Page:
Pompeo graduated first in his class from West Point in 1986 and and is the founder of Thayer Aerospace, where he served as CEO for more than a decade, providing components for commercial and military aircraft before becoming president of Sentry International, an oil-field equipment manufacturing, distribution, and service company.

Roby is a former member of the Armed Services Committee and a prominent female spokesperson for the Republican Party. Prior to being elected to Congress, Roby worked as an attorney and served as a city councilman in her hometown of Montgomery.

She has already lead one investigation into the attacks as chairwoman of the Armed Services Subcommittee on Oversight and Investigations, probing the military’s preparation and response.

Roskam, as the House chief deputy whip, is the select committee's political link to Boehner, Majority Leader Eric Cantor, and Majority Whip Kevin McCarthy, The Post reports. He is a senior member of the select committee, having been elected to the House in 2006, and since that time has become a mentor to the many newer Republican House members. Roskam, like Brooks, has not served on any of the other panels that have already investigated the attacks.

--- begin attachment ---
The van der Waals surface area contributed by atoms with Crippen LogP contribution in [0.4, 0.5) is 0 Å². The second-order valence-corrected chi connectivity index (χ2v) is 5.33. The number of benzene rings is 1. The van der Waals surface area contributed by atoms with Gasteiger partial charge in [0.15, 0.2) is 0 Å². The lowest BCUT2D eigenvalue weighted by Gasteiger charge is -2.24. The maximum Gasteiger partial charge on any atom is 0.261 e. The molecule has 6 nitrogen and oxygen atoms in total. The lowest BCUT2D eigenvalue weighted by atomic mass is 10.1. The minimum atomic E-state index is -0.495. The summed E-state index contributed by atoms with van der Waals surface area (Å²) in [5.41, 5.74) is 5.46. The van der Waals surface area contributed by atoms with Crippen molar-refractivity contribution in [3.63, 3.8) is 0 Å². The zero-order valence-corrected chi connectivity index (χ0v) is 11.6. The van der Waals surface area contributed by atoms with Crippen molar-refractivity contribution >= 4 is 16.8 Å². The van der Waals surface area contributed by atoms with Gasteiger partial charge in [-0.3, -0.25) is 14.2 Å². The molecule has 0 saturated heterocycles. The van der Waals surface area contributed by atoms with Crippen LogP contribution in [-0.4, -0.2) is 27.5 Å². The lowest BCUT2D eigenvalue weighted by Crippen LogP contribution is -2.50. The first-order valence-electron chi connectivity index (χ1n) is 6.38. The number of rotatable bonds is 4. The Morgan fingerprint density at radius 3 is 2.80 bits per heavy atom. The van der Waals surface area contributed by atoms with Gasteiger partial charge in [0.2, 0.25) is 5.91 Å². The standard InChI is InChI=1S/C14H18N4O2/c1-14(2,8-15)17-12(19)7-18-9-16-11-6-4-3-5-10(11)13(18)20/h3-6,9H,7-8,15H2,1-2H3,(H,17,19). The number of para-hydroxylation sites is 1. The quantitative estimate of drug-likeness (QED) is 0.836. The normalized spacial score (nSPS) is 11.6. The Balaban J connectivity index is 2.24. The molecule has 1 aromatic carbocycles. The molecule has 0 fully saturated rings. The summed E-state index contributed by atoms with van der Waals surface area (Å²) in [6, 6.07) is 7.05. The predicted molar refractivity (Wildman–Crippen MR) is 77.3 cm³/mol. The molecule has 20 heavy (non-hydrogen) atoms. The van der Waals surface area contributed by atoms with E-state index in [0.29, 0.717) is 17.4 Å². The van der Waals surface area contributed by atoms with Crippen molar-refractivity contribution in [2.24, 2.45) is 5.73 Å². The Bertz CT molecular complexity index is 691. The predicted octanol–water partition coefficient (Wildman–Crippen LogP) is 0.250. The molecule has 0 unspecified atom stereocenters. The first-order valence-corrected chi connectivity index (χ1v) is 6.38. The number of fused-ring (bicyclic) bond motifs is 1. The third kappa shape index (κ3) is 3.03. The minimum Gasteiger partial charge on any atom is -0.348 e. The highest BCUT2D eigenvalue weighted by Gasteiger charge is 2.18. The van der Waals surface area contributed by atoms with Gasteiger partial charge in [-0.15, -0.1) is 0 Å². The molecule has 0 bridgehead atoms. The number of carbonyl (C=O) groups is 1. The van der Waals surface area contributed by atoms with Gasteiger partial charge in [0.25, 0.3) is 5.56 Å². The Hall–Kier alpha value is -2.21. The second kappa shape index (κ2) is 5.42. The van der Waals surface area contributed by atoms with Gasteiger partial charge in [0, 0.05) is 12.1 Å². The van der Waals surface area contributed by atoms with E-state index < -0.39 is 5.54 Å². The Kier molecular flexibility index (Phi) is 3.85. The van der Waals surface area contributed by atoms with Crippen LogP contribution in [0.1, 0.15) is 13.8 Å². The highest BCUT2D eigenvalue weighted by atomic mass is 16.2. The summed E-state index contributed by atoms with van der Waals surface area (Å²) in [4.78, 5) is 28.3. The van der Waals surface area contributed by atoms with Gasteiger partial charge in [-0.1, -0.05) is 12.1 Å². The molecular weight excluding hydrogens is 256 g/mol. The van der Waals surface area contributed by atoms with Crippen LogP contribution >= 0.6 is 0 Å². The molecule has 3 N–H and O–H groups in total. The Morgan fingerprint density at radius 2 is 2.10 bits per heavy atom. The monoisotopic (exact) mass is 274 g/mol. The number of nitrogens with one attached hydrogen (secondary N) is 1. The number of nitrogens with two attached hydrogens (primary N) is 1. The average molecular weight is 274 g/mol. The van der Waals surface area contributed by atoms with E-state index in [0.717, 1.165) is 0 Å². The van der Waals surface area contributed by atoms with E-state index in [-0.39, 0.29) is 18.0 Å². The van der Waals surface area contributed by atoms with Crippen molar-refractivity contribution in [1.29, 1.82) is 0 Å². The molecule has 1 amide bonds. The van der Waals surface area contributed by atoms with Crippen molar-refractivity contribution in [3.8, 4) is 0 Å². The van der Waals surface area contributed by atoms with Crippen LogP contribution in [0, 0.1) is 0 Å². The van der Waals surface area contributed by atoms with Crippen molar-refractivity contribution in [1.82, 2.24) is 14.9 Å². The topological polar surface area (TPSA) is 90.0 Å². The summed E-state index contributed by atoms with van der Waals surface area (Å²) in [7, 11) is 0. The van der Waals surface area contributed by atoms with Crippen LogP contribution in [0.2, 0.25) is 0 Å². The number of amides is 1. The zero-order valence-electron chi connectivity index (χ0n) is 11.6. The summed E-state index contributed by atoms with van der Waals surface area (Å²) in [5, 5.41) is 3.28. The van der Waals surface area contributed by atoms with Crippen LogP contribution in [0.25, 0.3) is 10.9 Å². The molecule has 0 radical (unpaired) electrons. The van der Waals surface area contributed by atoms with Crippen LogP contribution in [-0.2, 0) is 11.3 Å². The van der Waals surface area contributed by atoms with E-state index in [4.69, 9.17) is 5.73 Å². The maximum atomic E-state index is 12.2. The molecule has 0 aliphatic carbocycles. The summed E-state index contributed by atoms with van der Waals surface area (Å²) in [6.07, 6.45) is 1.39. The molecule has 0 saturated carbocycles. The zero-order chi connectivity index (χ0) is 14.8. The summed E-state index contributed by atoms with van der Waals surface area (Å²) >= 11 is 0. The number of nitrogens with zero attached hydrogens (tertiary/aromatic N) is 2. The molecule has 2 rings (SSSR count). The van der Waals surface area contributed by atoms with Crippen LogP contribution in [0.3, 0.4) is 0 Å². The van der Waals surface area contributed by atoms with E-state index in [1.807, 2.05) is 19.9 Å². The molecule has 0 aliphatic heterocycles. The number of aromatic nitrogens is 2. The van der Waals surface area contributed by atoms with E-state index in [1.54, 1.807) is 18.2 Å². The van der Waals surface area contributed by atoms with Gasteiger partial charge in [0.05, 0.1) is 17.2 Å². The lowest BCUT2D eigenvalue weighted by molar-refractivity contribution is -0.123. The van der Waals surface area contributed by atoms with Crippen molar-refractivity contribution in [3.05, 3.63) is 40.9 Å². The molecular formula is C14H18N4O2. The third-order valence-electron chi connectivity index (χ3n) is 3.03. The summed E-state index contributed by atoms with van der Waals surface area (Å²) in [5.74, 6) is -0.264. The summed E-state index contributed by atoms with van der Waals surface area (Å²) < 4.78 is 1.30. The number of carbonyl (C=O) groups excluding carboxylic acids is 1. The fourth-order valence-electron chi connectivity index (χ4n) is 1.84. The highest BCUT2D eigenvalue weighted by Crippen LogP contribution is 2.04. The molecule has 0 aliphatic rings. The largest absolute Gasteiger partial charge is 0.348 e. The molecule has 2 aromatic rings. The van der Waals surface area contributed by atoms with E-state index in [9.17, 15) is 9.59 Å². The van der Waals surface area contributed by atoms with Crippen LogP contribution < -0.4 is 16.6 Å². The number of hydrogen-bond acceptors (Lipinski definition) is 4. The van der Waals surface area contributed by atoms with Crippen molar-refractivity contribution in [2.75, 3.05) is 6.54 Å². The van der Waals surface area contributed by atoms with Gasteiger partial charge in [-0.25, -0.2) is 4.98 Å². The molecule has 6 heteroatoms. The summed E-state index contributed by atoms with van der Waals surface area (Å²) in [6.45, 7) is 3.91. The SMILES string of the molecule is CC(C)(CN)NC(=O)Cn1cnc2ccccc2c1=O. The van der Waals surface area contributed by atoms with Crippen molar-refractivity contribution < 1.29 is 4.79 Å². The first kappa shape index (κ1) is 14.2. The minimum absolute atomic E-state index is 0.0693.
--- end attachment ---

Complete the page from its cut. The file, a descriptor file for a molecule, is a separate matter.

He practiced law in Illinois and represented Chicago's western suburbs in both the Illinois House of Representatives and Senate, where he served alongside then-state Sen. Barack Obama, where they partnered to enact reforms to the state’s criminal justice system.

Westmoreland, who has been named as the deputy chairman of the National Republican Congressional Committee, is credited with leading led GOP redistricting efforts in the wake of the 2010 Census that helped Republicans retain a large majority in the House.

He founded his own building company, L.A.W. Builders, and served in the Georgia State House for 12 years before coming to Washington.

He serves on the House Financial Services and the Permanent Select Committee on Intelligence.